'Shots fired' at security forces in New Caledonia riots

A burned-out car showroom in Noumea, the New Caledonia capital. [AFP]

New Caledonia's high commissioner said Tuesday that shots had been fired at security forces during a night of riots in the French Pacific territory that saw vehicles torched and shops looted.

"There have been no deaths," High Commissioner of the Republic Louis Le Franc told reporters, adding that "shots were fired at the gendarmes using high calibre weapons and hunting rifles".

Authorities in the French-run archipelago announced a night-time curfew Tuesday and a ban on public gatherings after protests against proposed voting reforms that have angered separatists.

At least two car dealerships and a bottling factory in the capital Noumea were set on fire in arson attacks, an AFP journalist saw.

Several supermarkets were also looted in Noumea and the neighbouring towns of Dumbea and Mont-Dore.

"The police station nearby was on fire and a car was too, in front of my house. There was non-stop shouting and explosions, I felt like I was in a war," said Sylvie, whose family has lived in New Caledonia for several generations.

"We are alone. Who is going to protect us?" she told AFP, asking to be identified only by her first name.

From late Monday night, groups of young masked or hooded demonstrators took over several roundabouts and confronted police, who responded with non-lethal rounds.

A police source said several vehicles were torched during violent clashes.

A total of 36 people were arrested and 30 police officers injured, according to authorities.

"Very intense public order disturbances took place last night in Noumea and in neighbouring municipalities, and are still ongoing at this time," the high commission, the representative of the French state in New Caledonia, said in a statement Tuesday.

The commission said it was "massively mobilising internal security and civil security forces" over the unrest but "no serious injuries were reported among the population".

The New Caledonia government appealed for "reason and calm" and called on "all Caledonians to demonstrate a sense of responsibility" following the night of unrest.

Frozen voter lists

The unrest erupted Monday as protesters demonstrated against a constitutional reform being debated in the national assembly in Paris that aims to expand the electorate in the territory's provincial elections.

France vowed in the Noumea Accord of 1998 to gradually give more political power to the Pacific island territory of nearly 300,000 people.

Under the agreement, New Caledonia has held three referendums over its ties with France, all rejecting independence.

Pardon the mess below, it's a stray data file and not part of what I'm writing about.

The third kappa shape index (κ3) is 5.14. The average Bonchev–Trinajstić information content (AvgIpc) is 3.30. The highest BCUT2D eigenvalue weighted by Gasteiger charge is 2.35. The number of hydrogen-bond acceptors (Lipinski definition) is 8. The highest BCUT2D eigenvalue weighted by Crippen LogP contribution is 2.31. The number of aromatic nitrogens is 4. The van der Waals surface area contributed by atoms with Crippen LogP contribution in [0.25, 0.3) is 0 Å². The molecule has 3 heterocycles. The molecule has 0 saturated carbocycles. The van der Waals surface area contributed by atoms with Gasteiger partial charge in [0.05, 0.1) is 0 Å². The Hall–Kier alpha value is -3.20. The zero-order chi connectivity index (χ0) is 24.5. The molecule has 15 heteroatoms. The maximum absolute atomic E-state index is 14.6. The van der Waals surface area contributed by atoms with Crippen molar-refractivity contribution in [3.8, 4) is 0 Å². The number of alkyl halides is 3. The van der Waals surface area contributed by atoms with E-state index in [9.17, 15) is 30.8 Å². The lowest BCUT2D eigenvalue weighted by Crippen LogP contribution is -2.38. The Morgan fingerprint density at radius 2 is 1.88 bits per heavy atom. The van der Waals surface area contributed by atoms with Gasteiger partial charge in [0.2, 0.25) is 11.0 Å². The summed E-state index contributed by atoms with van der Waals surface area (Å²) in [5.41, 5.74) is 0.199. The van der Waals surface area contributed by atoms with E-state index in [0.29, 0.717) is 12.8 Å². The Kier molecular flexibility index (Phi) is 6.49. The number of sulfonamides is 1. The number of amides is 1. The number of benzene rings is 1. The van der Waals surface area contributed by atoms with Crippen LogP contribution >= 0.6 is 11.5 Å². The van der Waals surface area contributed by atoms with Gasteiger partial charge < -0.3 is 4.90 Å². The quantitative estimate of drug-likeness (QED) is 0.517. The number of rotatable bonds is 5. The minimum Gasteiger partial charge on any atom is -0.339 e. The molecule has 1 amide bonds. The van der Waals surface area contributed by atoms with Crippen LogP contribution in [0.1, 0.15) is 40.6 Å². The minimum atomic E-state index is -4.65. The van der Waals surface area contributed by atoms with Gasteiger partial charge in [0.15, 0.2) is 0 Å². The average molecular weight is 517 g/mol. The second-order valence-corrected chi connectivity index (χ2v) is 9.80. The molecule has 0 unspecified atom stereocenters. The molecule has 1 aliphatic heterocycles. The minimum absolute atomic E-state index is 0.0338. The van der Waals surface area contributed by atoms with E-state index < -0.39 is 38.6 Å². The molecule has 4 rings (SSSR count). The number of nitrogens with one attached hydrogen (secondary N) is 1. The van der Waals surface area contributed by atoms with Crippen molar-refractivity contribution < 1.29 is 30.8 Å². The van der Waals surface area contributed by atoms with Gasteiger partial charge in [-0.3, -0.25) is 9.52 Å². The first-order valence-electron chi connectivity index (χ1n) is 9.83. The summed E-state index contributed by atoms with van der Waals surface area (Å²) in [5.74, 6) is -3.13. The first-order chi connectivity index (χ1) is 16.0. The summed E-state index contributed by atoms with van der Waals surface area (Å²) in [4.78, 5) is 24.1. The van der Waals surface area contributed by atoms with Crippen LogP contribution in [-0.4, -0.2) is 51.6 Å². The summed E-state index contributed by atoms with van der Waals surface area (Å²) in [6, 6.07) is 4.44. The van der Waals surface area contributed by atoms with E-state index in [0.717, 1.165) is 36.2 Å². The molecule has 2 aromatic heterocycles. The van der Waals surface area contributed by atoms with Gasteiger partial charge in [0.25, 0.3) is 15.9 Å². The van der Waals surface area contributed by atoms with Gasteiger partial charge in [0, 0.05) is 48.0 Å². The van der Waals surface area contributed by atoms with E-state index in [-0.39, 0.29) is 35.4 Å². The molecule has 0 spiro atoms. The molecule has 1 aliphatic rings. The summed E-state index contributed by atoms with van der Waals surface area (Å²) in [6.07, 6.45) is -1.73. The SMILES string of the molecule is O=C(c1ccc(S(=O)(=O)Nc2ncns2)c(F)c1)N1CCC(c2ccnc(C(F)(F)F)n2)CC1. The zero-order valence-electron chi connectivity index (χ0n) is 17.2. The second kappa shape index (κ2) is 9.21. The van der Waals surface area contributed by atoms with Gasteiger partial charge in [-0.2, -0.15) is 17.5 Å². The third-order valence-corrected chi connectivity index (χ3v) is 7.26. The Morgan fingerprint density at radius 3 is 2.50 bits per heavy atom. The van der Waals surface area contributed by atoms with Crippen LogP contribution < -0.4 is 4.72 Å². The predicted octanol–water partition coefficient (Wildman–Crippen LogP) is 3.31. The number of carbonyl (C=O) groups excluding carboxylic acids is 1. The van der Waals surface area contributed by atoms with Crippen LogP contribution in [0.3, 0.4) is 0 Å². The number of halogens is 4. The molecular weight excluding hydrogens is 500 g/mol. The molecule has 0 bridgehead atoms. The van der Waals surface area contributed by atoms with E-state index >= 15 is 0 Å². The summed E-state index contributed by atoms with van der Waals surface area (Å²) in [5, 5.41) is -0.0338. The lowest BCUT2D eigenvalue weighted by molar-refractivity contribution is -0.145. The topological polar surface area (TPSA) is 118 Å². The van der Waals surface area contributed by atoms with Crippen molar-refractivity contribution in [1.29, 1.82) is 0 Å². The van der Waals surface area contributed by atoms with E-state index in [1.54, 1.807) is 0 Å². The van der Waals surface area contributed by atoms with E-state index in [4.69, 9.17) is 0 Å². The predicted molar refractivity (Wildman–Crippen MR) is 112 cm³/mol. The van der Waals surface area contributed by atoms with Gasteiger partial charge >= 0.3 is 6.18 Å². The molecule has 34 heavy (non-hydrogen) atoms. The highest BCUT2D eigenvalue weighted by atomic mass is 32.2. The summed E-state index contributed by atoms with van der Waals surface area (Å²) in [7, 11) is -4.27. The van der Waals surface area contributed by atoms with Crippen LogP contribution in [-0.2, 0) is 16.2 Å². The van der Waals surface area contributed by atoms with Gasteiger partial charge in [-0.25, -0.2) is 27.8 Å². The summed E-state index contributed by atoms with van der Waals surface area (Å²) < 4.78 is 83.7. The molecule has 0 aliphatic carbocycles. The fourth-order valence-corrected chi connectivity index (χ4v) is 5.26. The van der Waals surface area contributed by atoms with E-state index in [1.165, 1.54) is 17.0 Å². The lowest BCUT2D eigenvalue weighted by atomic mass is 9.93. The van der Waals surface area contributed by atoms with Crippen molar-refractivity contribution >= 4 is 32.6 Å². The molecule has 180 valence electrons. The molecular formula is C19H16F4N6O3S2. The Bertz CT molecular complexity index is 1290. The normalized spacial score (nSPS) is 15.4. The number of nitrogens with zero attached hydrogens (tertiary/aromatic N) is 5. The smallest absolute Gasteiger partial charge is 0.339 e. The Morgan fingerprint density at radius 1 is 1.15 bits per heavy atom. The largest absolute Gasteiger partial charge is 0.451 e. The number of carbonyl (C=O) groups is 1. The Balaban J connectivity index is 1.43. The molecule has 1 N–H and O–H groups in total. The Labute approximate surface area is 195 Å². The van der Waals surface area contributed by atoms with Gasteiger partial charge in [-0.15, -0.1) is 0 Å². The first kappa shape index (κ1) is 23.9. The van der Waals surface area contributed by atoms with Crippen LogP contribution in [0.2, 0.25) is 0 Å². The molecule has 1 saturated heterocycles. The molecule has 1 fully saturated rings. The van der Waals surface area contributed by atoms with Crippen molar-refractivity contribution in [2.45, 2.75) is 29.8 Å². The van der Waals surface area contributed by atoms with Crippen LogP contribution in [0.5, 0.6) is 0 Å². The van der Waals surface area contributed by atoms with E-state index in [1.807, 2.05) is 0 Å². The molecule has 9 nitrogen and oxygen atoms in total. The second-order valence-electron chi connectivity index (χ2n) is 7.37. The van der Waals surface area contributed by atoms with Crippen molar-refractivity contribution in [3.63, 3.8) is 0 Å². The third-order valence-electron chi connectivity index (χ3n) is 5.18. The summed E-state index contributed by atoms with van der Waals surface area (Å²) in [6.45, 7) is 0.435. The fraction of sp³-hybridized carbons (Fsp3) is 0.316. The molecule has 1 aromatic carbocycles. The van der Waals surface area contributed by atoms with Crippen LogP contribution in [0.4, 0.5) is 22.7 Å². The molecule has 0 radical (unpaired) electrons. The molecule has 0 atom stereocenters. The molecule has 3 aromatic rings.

The pro-independence Indigenous Kanaks rejected the result of the last referendum held in December 2021, which they boycotted due to the Covid-19 pandemic.

The Noumea Accord has also meant that New Caledonia's voter lists have not been updated since 1998 -- meaning that island residents who have arrived from mainland France or elsewhere anytime in the past 25 years do not have the right to take part in provincial polls.

The French government has branded the exclusion of one out of five people from voting as "absurd", while separatists fear that expanding voter lists would benefit pro-France politicians and "further minimise the Indigenous Kanak people".

After a night of unrest, the New Caledonia high commission announced a ban on public gatherings and the sale of alcohol and said a curfew would be imposed from 6:00 pm Tuesday until 6:00 am Wednesday.

"The high commissioner calls on the population to stay at home and limit their travel in the coming hours."

Schools and colleges are closed until further notice and the international airport is also shut.

"I feel sad," Jean-Franck Jallet, who owns a butcher shop that firefighters managed to rescue from the flames. "I thought it was possible for us (islanders) to live side by side, but it hasn't worked. There are too many lies."

New Zealand said Tuesday that Foreign Minister Winston Peters had cancelled his visit to New Caledonia due to the unrest.

"In discussions with our French and New Caledonian hosts, we have decided to postpone this week's travel to Noumea to allow authorities to fully focus on the current situation," his spokesperson said in a statement.

During a visit to the territory last year, President Emmanuel Macron said he wanted a revised constitutional status for New Caledonia to be in place by the beginning of 2024.

Macron has been seeking to reassert his country's importance in the Pacific region, where China and the United States are vying for influence but France has territories such as New Caledonia and French Polynesia.

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